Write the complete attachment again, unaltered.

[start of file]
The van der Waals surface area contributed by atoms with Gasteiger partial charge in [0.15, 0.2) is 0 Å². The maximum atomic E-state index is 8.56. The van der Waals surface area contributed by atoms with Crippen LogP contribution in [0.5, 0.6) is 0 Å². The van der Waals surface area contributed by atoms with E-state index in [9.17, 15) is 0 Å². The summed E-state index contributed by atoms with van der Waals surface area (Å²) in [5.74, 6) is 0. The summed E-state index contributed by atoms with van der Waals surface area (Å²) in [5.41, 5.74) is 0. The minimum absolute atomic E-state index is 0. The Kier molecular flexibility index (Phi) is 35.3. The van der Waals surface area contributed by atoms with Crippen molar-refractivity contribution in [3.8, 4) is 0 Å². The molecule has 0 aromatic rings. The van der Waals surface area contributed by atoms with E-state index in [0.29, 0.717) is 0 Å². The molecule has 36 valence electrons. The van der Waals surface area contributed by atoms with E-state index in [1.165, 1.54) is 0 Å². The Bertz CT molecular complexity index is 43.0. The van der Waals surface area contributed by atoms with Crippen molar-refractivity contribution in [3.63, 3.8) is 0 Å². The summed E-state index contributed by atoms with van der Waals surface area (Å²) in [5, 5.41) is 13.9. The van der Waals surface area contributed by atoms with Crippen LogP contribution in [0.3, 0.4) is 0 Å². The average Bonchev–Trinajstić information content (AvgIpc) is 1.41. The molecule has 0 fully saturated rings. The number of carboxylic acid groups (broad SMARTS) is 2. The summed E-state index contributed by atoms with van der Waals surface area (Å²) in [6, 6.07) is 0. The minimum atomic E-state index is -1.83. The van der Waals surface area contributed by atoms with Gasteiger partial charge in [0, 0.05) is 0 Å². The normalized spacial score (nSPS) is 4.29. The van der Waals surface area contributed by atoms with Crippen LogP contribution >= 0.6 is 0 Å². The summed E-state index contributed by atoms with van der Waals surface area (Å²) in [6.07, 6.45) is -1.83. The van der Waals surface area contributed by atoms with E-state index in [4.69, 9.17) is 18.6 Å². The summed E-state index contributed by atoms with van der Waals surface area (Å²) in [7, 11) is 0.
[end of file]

The van der Waals surface area contributed by atoms with Gasteiger partial charge in [0.15, 0.2) is 0 Å². The maximum atomic E-state index is 8.56. The van der Waals surface area contributed by atoms with Crippen LogP contribution in [0.5, 0.6) is 0 Å². The van der Waals surface area contributed by atoms with E-state index in [9.17, 15) is 0 Å². The summed E-state index contributed by atoms with van der Waals surface area (Å²) in [5.74, 6) is 0. The summed E-state index contributed by atoms with van der Waals surface area (Å²) in [5.41, 5.74) is 0. The minimum absolute atomic E-state index is 0. The Kier molecular flexibility index (Phi) is 35.3. The van der Waals surface area contributed by atoms with Crippen molar-refractivity contribution in [3.8, 4) is 0 Å². The molecule has 0 aromatic rings. The van der Waals surface area contributed by atoms with E-state index in [0.29, 0.717) is 0 Å². The molecule has 36 valence electrons. The van der Waals surface area contributed by atoms with E-state index in [1.165, 1.54) is 0 Å². The Bertz CT molecular complexity index is 43.0. The van der Waals surface area contributed by atoms with Crippen molar-refractivity contribution in [3.63, 3.8) is 0 Å². The summed E-state index contributed by atoms with van der Waals surface area (Å²) in [5, 5.41) is 13.9. The van der Waals surface area contributed by atoms with Crippen LogP contribution in [0.3, 0.4) is 0 Å². The average Bonchev–Trinajstić information content (AvgIpc) is 1.41. The molecule has 0 fully saturated rings. The number of carboxylic acid groups (broad SMARTS) is 2. The summed E-state index contributed by atoms with van der Waals surface area (Å²) in [6, 6.07) is 0. The minimum atomic E-state index is -1.83. The van der Waals surface area contributed by atoms with Gasteiger partial charge in [0, 0.05) is 0 Å². The normalized spacial score (nSPS) is 4.29. The van der Waals surface area contributed by atoms with Crippen LogP contribution >= 0.6 is 0 Å². The summed E-state index contributed by atoms with van der Waals surface area (Å²) in [6.07, 6.45) is -1.83. The van der Waals surface area contributed by atoms with E-state index in [4.69, 9.17) is 18.6 Å². The summed E-state index contributed by atoms with van der Waals surface area (Å²) in [7, 11) is 0.